Paul Evangelizes in Rome
Key Verse: “Be it known therefore unto you, that the salvation of God is sent unto the Gentiles, and that they will hear it.”
EVENTUALLY PAUL REACHED his intended destination, Rome, where he was allowed to live in a private house. As a prisoner, however, he was continually chained to a Roman soldier who kept watch over his activities. In accordance with his practice of witnessing about Christ, Paul invited the prominent Jews to visit him so he could recount the circumstances which led to his being in Rome.—Acts 28:17-19
Although the Jewish rulers professed not to know anything about Paul, they wanted to hear more about his Christian faith which had been proclaimed widely. On another occasion, a larger number of Jews visited Paul, and he took the opportunity to tell them more about God’s kingdom. He attempted to persuade them that Jesus was their promised Messiah, quoting from Moses and the prophets. Some of Paul’s hearers believed that Jesus was God’s Son while others did not.—vss. 20-24
Despite Paul’s teaching, and in view of his disappointment that the Jews as a whole rejected his message, in our Key Verse Paul announced that he was, therefore, taking the good news of the Gospel to the Gentiles, and expressed an assurance that they would receive it. In any event, his two years of house arrest were most productive in that he had many visitors and he expounded the word of God to all who came.
In all of this we can take a lesson that a change in our circumstances does not necessarily mean we should become inactive, even though we may have to find different ways of serving the Lord’s cause. For those who are physically able but isolated, personal study, listening to recordings, corresponding with other brethren and witness activities through advertisements, tracts or obituaries are all profitable forms of service in addition to publicly declaring God’s plan to others as opportunity is presented. For those who are aging, or otherwise unable to do much of the foregoing, perhaps they might only be able to listen to recordings, receive visitors or be an example of steadfastness and cheerful endurance under adversity. Their greatest service may simply be remembering the brethren in prayer—being in this way “companions of them” who are able to be more actively engaged in the Lord’s service.—Heb. 10:33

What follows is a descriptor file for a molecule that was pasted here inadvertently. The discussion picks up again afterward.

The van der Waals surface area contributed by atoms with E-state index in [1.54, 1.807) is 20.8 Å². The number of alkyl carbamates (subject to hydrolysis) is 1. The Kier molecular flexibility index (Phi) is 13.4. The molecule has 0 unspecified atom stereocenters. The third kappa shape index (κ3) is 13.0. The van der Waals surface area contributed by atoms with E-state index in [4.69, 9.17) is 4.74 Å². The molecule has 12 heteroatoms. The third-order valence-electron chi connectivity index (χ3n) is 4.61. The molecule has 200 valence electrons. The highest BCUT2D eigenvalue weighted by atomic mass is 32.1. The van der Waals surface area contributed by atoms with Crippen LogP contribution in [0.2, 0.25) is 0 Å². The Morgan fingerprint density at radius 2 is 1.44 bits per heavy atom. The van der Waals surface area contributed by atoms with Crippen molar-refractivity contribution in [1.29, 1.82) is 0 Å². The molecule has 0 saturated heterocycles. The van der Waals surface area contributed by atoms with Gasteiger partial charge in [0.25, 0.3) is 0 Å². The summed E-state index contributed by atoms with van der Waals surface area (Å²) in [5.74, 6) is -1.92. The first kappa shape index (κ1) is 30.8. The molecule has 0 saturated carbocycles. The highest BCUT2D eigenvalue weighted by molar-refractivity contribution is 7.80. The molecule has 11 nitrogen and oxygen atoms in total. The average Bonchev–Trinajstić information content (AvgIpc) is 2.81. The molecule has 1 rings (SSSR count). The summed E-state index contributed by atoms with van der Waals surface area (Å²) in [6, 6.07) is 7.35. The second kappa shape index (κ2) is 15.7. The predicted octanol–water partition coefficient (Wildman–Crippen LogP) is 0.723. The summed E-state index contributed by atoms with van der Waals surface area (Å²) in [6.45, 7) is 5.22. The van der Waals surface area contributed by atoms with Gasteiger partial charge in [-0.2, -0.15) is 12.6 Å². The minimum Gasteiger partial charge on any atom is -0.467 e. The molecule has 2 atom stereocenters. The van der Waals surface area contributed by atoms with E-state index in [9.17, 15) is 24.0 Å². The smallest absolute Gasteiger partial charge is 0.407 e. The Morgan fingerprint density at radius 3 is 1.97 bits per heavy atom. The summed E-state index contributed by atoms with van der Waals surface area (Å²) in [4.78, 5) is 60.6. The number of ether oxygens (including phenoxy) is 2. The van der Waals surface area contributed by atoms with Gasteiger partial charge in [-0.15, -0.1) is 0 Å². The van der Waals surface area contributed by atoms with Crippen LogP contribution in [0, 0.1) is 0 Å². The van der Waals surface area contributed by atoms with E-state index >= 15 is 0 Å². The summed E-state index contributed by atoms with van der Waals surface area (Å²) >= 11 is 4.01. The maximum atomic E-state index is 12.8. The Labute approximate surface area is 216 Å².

As long as we have our faculties we can always pray for one another, and judging from the expressions of those who have requested an interest in prayers on their behalf, they have received grace and strength on many occasions from the prayers of brethren of “like precious faith.” Nevertheless, we are all responsible for doing what we can. The Lord will reward us for our faithfulness in serving his cause to the best of our ability.
May Paul’s recorded legacy serve to inspire us toward faithfulness even until the very end of our course. Thus may we receive the promised reward and be able to say with the apostle, “I have fought a good fight, I have finished my course, I have kept the faith: Henceforth there is laid up for me a crown of righteousness, which the Lord, the righteous judge, shall give me at that day: and not to me only, but unto all them also that love his appearing.”—II Tim. 4:7,8